MTA (metastasis-associated gene) is a newly discovered family of cancer progression-related genes and their encoded products. MTA1, the first gene found in this family, has been repeatedly reported to be overexpressed along with its protein product MTA1 in a wide range of human cancers. In addition, the expression of MTA1/MTA1 correlates with the clinicopathological properties (malignant properties) of human cancers. MTA proteins are transcriptional co-repressors that function in histone deacetylation and are involved in the NuRD complex, which contains nucleosome remodeling and histone deacetylating molecules. MTA1 expression correlates with tumor formation in the mammary gland. In addition, MTA1 converts breast cancer cells to a more aggressive phenotype by repression of the estrogen receptor (ER) alpha trans-activation function through deacetylation of the chromatin in the ER-responsive element of ER-responsive genes. Furthermore, MTA1 plays an essential role in c-MYC-mediated cell transformation. Another member of this family, MTA3, is induced by estrogen and represses the expression of the transcriptional repressor Snail, a master regulator of "epithelial to mesenchymal transitions", resulting in the expression of the cell adhesion molecule E-cadherin and maintenance of a differentiated, normal epithelial phenotype in breast cells. In addition, tumor suppressor p53 protein is deacetylated and inactivated by both MTA1 and MTA2, leading to inhibition of growth arrest and apoptosis. Moreover, a hypoxia-inducible factor-1alpha (HIF-1alpha) is also deacetylated and stabilized by MTA1, resulting in angiogenesis. Thus, MTA proteins, especially MTA1, represent a possible set of master co-regulatory molecules involved in the carcinogenesis and progression of various malignant tumors. MTA proteins are proposed to be important new tools for clinical application in cancer diagnosis and treatment.

Manavathi B, Singh K, Kumar R
MTA family of coregulators in nuclear receptor biology and pathology.
Nucl Recept Signal. 2007; 5:e010 [PubMed] Article available free on PMC after 03/04/2015 Related Publications
Nuclear receptors (NRs) rely on coregulators (coactivators and corepressors) to modulate the transcription of target genes. By interacting with nucleosome remodeling complexes, NR coactivators potentiate transcription, whereas corepressors inhibit transcription of the target genes. Metastasis-associated proteins (MTA) represent an emerging family of novel NR coregulators. In general, MTA family members form independent nucleosome remodeling and deacetylation (NuRD) complexes and repress the transcription of different genes by recruiting histone deacetylases onto their target genes. However, MTA1 also acts as a coactivator in a promoter-context dependent manner. Recent findings that repression of estrogen receptor transactivation functions by MTA1, MTA1s, and MTA2 and regulation of MTA3 by estrogen signaling have indicated the significance of these proteins in NR signaling. Here, we highlight the action of MTA proteins on NR signaling and their roles in pathophysiological conditions.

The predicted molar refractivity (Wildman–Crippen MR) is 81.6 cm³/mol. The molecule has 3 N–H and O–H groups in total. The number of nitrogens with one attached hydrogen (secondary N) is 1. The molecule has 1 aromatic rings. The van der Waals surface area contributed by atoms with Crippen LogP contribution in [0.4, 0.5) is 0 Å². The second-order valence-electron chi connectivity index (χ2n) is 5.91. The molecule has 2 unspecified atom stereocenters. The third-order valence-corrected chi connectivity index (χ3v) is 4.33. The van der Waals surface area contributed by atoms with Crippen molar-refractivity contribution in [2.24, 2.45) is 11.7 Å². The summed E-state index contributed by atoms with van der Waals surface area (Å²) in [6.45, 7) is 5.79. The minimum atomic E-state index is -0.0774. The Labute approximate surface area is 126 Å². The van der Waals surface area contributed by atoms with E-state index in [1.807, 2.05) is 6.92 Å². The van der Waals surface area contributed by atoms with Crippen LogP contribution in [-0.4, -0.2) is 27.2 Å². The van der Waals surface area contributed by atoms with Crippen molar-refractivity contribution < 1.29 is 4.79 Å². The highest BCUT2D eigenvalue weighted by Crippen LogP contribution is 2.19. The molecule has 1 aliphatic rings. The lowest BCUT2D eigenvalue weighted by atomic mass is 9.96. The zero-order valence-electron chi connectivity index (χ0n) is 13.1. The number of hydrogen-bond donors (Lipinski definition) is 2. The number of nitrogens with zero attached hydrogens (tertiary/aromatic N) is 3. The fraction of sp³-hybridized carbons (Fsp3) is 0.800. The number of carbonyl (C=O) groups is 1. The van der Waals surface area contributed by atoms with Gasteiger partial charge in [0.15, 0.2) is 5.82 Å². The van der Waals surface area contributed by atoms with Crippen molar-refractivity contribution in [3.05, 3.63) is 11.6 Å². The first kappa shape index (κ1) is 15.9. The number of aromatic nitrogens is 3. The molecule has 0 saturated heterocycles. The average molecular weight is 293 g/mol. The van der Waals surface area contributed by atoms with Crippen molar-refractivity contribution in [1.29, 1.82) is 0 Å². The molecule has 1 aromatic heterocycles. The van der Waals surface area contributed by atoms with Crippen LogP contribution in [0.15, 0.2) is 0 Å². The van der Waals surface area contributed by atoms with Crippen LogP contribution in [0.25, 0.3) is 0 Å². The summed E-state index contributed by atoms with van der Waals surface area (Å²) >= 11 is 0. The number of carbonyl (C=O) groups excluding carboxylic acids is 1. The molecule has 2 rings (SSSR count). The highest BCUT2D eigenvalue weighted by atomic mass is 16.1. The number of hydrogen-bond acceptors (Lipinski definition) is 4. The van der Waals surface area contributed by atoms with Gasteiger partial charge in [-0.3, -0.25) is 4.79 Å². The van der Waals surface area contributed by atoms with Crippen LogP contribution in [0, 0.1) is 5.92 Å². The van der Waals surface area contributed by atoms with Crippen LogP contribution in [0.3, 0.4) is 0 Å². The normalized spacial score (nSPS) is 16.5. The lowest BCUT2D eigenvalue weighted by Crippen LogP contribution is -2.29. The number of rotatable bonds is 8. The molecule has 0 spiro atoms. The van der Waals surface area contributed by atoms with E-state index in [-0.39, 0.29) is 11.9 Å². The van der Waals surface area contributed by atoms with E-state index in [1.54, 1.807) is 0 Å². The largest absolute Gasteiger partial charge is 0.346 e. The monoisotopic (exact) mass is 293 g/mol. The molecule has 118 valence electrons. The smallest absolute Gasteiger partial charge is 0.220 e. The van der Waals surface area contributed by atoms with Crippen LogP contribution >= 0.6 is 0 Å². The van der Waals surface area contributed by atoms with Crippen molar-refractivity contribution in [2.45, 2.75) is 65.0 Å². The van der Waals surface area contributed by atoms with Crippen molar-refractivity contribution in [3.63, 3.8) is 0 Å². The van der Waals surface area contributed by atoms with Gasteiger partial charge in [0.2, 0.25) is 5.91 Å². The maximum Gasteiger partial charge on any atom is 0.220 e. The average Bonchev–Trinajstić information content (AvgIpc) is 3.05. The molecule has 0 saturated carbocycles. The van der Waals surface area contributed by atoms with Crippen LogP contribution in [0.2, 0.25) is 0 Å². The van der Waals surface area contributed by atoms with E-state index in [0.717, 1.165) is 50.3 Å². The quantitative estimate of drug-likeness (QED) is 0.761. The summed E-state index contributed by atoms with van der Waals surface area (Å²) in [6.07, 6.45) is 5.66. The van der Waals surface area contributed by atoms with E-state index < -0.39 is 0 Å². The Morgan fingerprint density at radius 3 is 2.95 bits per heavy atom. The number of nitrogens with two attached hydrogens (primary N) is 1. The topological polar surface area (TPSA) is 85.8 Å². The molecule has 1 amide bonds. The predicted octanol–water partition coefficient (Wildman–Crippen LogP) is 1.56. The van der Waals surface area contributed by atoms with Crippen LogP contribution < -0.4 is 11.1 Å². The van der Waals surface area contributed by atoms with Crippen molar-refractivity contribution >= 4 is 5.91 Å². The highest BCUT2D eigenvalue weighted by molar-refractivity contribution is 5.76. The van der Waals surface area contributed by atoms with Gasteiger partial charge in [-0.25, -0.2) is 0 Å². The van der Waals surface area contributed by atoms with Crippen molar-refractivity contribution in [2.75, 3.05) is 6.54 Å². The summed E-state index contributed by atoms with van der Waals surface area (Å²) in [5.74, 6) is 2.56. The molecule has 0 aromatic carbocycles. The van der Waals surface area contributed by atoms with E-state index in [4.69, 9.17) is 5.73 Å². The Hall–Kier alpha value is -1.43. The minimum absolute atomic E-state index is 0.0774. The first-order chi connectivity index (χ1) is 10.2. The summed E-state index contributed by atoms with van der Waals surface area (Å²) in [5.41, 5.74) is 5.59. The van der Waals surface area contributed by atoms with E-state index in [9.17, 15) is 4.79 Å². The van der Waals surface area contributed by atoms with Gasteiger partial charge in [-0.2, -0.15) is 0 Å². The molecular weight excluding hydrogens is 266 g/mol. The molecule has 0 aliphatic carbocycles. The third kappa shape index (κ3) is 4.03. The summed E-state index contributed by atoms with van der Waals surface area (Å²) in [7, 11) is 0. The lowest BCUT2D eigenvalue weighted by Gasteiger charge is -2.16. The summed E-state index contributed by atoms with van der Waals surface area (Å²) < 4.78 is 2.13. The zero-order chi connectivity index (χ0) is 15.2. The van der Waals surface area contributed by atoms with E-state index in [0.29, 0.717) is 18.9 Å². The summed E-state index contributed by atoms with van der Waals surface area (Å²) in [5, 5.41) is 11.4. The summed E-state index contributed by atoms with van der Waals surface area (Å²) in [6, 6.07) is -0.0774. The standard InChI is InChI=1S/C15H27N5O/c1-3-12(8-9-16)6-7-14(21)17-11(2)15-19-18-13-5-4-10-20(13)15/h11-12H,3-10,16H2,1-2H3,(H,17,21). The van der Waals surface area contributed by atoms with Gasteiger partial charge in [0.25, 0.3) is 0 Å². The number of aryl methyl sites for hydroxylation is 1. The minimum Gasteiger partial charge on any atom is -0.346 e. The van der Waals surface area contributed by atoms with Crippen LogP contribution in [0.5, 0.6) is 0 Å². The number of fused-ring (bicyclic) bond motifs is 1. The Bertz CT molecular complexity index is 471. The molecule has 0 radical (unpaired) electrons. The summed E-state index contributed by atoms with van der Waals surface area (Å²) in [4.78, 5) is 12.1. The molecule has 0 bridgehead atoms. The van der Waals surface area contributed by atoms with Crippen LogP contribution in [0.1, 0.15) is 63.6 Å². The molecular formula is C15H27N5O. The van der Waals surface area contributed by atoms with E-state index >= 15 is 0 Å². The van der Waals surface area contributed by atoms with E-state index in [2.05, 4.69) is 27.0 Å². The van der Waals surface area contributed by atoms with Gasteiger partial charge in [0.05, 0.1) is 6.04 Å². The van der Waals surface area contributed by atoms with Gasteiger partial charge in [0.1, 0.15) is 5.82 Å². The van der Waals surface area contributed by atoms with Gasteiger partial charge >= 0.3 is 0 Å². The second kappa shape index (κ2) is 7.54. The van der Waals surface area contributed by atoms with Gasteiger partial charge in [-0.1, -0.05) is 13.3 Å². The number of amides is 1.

Singh RR, Kumar R
MTA family of transcriptional metaregulators in mammary gland morphogenesis and breast cancer.
J Mammary Gland Biol Neoplasia. 2007; 12(2-3):115-25 [PubMed] Related Publications
Since breast cancer and its associated metastasis are a global health problem and a major cause of mortality among women, research efforts to understand the development, morphogenesis, and functioning of the mammary gland are a high priority. Myriad signaling pathways, transcription factors, and associated transcriptional coregulators have been identified in both normal functioning and neoplastic transformation of the mammary gland. The discovery of the metastasis tumor antigen 1 (MTA1) gene, its overexpression in cancer and metastasis and its subsequent identification as an integral part of the chromatin remodeling complex heralded extensive research on its physiological role. Subsequent identification of additional gene family members, namely MTA1s, MTA2, and MTA3, and their functions in the cell has resulted in the establishment of the significance of the MTA family. The role of these proteins in modulating hormonal responses in normal mammary glands and in breast cancer has resulted in their identification as important molecular markers and potential therapeutic targets.

Ji Y, Zhang P, Lu Y, Ma D
Expression of MTA2 gene in ovarian epithelial cancer and its clinical implication.
J Huazhong Univ Sci Technolog Med Sci. 2006; 26(3):359-62 [PubMed] Related Publications
In order to investigate the roles of MTA2 in the pathogenesis of ovarian epithelial cancer, the expression of MTA2 in 4 ovarian cell lines were detected by semi-quantitative RT-PCR and Western-blot assays. MTA2 expression in normal, borderline, benign and malignant epithelial ovarian tissues was immunohistochemically examined. The expression of MTA2 mRNA and protein was detected in all of 4 cell lines of ovarian epithelial cancer. The expression of MTA2 mRNA and protein was higher in strong migration cell lines than in weak migration ones. In borderline and malignant ovarian tissues tested, MTA2 staining was dramatically stronger than in normal and benign tissues (P < 0.01). The expression levels in malignant ovarian tissues were significantly higher than that in borderline epithelial ovarian tissues (P < 0.01). The expression of MTA2 was correlated with clinical stage, histopathological grade and lymph node metastasis. It was concluded that the high expression of MTA2 was associated with more aggressive behaviors of epithelial ovarian cancer. MTA2 provides a novel indicator of ovarian cancer.